I have seen ads for corrosion resistant pumps. Right…., great marketing ploy. They fail in 4 months instead of 3. Spend your money elsewhere on solutions that work. There is no cheap solution only correct ones. Teflon coating… phooey. The vacuum pumps lock up because the rust forms on the cast iron rotating parts "period". No Teflon coating is going to last long with the metal to metal contact that we have in rotary vane pumps. Coating the oil sump with Teflon protects the aluminum housing. I have never seen a pump yet with an uncoated aluminum housing eaten through, although I have seen thousands of pumps with corroded cast iron parts.

The basic fact of the matter is contaminants must be eliminated from the pump. You can either deal with it before the pump or after it gets in the pump. For systems with high contamination potential then probably both types of systems are required. For the front end or suction side of the pump, employ a vacuum inlet trap. For dealing with contamination once it is in the pump consider an oil filtration system that can be hooked up to the pump to re-circulate and de-acidify the oil.

The poor users solution to oil contamination problems "Change the oil frequently". Create a larger oil sump that lasts longer in getting contaminated.

Why is the pump is slow to pull down?

Assuming the pump is OK (see below). You have air leaks in you system or collapsing vacuum hoses. Check system for leaks (Link to procedures). Fix leaks and time again.

How can I check my pump to see if it is OK?

Hook you pump up to a good vacuum gauge at the pump intake port with out the system attached in any manner. This is the best and only real way to baseline the pump. In problem areas or troubleshooting vacuum systems this is the first step in the process. Determine the "blank off" pressure of the vacuum pump. For a PressoVac the blank off pressure is 15 micron or .015mm and for those with inexpensive vacuum gauges roughly 20 micron, .02mm with thermocouple or TC gauge. And for you real mizers out there, 29.99 with Bourdon Tube 0-30" gauges and between 0 and 1mm with manometers (0-760) in both cases depending on atmospheric pressure variables.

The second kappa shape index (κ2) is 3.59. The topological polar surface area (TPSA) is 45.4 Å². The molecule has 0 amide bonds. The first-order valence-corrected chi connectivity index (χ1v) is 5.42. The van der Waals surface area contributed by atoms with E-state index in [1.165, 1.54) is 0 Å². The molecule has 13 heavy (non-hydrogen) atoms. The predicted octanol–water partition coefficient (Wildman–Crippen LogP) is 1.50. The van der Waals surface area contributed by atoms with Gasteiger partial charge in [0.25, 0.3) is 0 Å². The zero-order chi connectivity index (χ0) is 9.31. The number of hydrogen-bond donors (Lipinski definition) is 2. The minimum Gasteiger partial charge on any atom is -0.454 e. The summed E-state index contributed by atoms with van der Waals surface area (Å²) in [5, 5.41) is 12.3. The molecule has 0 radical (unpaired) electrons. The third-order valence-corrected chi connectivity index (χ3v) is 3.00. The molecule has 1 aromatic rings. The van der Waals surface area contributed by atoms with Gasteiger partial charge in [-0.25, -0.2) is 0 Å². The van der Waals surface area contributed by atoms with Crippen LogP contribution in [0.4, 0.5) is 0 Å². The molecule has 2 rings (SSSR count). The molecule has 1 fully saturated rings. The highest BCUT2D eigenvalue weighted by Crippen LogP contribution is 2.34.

How do I capture the exhaust?

The PressoVac vacuum only model pump requires a special top that allows for capture of the exhaust fumes. This can be ordered from HyVac for this use. You then hook up an exhaust line and port the exhaust to a hood or adapt it to an exhaust filter. The PressoVac vacuum and pressure pump has an exhaust port as part of its design.

My hose nipple is too big / too small?

HyVac Products stocks and manufactures a myriad of solutions for conforming to a users system. If we don't have it, we can get it. HyVac manufactures both conventional hose fittings and also the newer generation quick disconnect vacuum fittings often referred to as NW or ISO or KF fittings, flanges, piping, adapters and clamps which allow a wide variety of connection sizes and terminations.


How do I change the oil?

Generally we recommend changing the oil through the exhaust port of any high vacuum pump. This port generally is a straight dump into the oil sump of most vacuum pumps. The intake port should only be used as a last resort, is slow but ultimately acceptable. Manual pump rotation probably will be necessary to accomplish.

Other problem areas not covered.

You get em to me, I'll post em.

11/27/2005 ęCopyright HyVac Products, Inc. All Right Reserved